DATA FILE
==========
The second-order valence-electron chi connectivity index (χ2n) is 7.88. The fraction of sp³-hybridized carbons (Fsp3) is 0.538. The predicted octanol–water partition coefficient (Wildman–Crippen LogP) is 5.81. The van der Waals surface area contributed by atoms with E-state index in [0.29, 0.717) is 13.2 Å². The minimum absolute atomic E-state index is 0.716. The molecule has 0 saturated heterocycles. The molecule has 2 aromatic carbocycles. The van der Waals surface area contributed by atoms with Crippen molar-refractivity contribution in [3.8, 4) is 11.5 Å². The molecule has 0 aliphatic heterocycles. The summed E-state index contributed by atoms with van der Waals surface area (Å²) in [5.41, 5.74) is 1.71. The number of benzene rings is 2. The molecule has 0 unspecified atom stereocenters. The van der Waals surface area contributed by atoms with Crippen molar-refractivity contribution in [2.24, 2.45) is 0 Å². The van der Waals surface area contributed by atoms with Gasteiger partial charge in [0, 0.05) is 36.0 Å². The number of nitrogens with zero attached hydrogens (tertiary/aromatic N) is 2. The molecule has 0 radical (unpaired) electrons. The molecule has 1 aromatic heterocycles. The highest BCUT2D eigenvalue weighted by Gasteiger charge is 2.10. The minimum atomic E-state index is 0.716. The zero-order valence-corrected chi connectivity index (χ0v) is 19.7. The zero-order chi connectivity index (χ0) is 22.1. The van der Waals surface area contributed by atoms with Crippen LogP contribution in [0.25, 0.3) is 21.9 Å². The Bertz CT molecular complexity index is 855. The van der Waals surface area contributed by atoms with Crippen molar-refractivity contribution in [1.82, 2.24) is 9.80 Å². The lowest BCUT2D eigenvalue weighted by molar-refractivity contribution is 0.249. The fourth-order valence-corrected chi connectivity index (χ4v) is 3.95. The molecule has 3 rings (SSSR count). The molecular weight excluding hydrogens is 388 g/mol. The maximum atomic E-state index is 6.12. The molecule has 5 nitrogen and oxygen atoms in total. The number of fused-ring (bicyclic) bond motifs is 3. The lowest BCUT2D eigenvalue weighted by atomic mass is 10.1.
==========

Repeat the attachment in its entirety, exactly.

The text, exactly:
The second-order valence-electron chi connectivity index (χ2n) is 7.88. The fraction of sp³-hybridized carbons (Fsp3) is 0.538. The predicted octanol–water partition coefficient (Wildman–Crippen LogP) is 5.81. The van der Waals surface area contributed by atoms with E-state index in [0.29, 0.717) is 13.2 Å². The minimum absolute atomic E-state index is 0.716. The molecule has 0 saturated heterocycles. The molecule has 2 aromatic carbocycles. The van der Waals surface area contributed by atoms with Crippen molar-refractivity contribution in [3.8, 4) is 11.5 Å². The molecule has 0 aliphatic heterocycles. The summed E-state index contributed by atoms with van der Waals surface area (Å²) in [5.41, 5.74) is 1.71. The number of benzene rings is 2. The molecule has 0 unspecified atom stereocenters. The van der Waals surface area contributed by atoms with Crippen molar-refractivity contribution in [2.24, 2.45) is 0 Å². The van der Waals surface area contributed by atoms with Gasteiger partial charge in [0, 0.05) is 36.0 Å². The number of nitrogens with zero attached hydrogens (tertiary/aromatic N) is 2. The molecule has 0 radical (unpaired) electrons. The molecule has 1 aromatic heterocycles. The highest BCUT2D eigenvalue weighted by Gasteiger charge is 2.10. The minimum atomic E-state index is 0.716. The zero-order valence-corrected chi connectivity index (χ0v) is 19.7. The zero-order chi connectivity index (χ0) is 22.1. The van der Waals surface area contributed by atoms with Crippen LogP contribution in [0.25, 0.3) is 21.9 Å². The Bertz CT molecular complexity index is 855. The van der Waals surface area contributed by atoms with Crippen molar-refractivity contribution in [1.82, 2.24) is 9.80 Å². The lowest BCUT2D eigenvalue weighted by molar-refractivity contribution is 0.249. The fourth-order valence-corrected chi connectivity index (χ4v) is 3.95. The molecule has 3 rings (SSSR count). The molecular weight excluding hydrogens is 388 g/mol. The maximum atomic E-state index is 6.12. The molecule has 5 nitrogen and oxygen atoms in total. The number of fused-ring (bicyclic) bond motifs is 3. The lowest BCUT2D eigenvalue weighted by atomic mass is 10.1.